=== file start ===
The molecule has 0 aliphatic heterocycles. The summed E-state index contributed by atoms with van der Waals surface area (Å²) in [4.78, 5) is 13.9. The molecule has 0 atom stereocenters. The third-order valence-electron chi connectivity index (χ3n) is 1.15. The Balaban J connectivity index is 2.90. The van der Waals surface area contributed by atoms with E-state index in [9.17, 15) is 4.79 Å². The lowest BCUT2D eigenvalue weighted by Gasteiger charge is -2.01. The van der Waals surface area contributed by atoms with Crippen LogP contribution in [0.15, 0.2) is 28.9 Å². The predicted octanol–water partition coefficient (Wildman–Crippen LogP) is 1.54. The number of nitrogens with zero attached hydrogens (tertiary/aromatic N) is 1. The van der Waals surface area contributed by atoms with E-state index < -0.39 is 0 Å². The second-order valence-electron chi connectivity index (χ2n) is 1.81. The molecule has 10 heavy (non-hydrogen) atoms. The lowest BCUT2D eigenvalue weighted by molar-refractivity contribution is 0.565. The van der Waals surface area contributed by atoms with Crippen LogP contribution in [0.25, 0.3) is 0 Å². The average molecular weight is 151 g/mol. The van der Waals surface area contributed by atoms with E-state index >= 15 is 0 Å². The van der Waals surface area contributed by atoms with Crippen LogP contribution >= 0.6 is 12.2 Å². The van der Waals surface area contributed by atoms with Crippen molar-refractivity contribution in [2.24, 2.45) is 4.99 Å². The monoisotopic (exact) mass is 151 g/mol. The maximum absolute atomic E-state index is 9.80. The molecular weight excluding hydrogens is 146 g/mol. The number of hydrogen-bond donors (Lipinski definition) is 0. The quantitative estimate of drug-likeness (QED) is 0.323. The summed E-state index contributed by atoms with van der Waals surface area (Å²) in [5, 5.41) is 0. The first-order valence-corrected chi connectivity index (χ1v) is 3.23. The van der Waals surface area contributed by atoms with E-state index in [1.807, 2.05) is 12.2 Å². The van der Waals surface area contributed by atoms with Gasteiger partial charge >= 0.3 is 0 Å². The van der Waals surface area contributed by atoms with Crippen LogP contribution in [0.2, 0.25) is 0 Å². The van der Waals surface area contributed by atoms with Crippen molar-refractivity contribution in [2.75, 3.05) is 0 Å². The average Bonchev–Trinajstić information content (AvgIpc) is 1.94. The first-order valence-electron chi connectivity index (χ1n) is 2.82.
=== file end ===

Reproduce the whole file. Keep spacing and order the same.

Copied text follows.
The molecule has 0 aliphatic heterocycles. The summed E-state index contributed by atoms with van der Waals surface area (Å²) in [4.78, 5) is 13.9. The molecule has 0 atom stereocenters. The third-order valence-electron chi connectivity index (χ3n) is 1.15. The Balaban J connectivity index is 2.90. The van der Waals surface area contributed by atoms with E-state index in [9.17, 15) is 4.79 Å². The lowest BCUT2D eigenvalue weighted by Gasteiger charge is -2.01. The van der Waals surface area contributed by atoms with Crippen LogP contribution in [0.15, 0.2) is 28.9 Å². The predicted octanol–water partition coefficient (Wildman–Crippen LogP) is 1.54. The number of nitrogens with zero attached hydrogens (tertiary/aromatic N) is 1. The van der Waals surface area contributed by atoms with E-state index < -0.39 is 0 Å². The second-order valence-electron chi connectivity index (χ2n) is 1.81. The molecule has 10 heavy (non-hydrogen) atoms. The lowest BCUT2D eigenvalue weighted by molar-refractivity contribution is 0.565. The van der Waals surface area contributed by atoms with Crippen LogP contribution in [0.25, 0.3) is 0 Å². The average molecular weight is 151 g/mol. The van der Waals surface area contributed by atoms with E-state index >= 15 is 0 Å². The van der Waals surface area contributed by atoms with Crippen LogP contribution >= 0.6 is 12.2 Å². The van der Waals surface area contributed by atoms with Crippen molar-refractivity contribution in [2.24, 2.45) is 4.99 Å². The monoisotopic (exact) mass is 151 g/mol. The maximum absolute atomic E-state index is 9.80. The molecular weight excluding hydrogens is 146 g/mol. The number of hydrogen-bond donors (Lipinski definition) is 0. The quantitative estimate of drug-likeness (QED) is 0.323. The summed E-state index contributed by atoms with van der Waals surface area (Å²) in [5, 5.41) is 0. The first-order valence-corrected chi connectivity index (χ1v) is 3.23. The van der Waals surface area contributed by atoms with E-state index in [1.807, 2.05) is 12.2 Å². The van der Waals surface area contributed by atoms with Gasteiger partial charge >= 0.3 is 0 Å². The van der Waals surface area contributed by atoms with Crippen LogP contribution in [0.2, 0.25) is 0 Å². The van der Waals surface area contributed by atoms with Crippen molar-refractivity contribution in [2.75, 3.05) is 0 Å². The average Bonchev–Trinajstić information content (AvgIpc) is 1.94. The first-order valence-electron chi connectivity index (χ1n) is 2.82.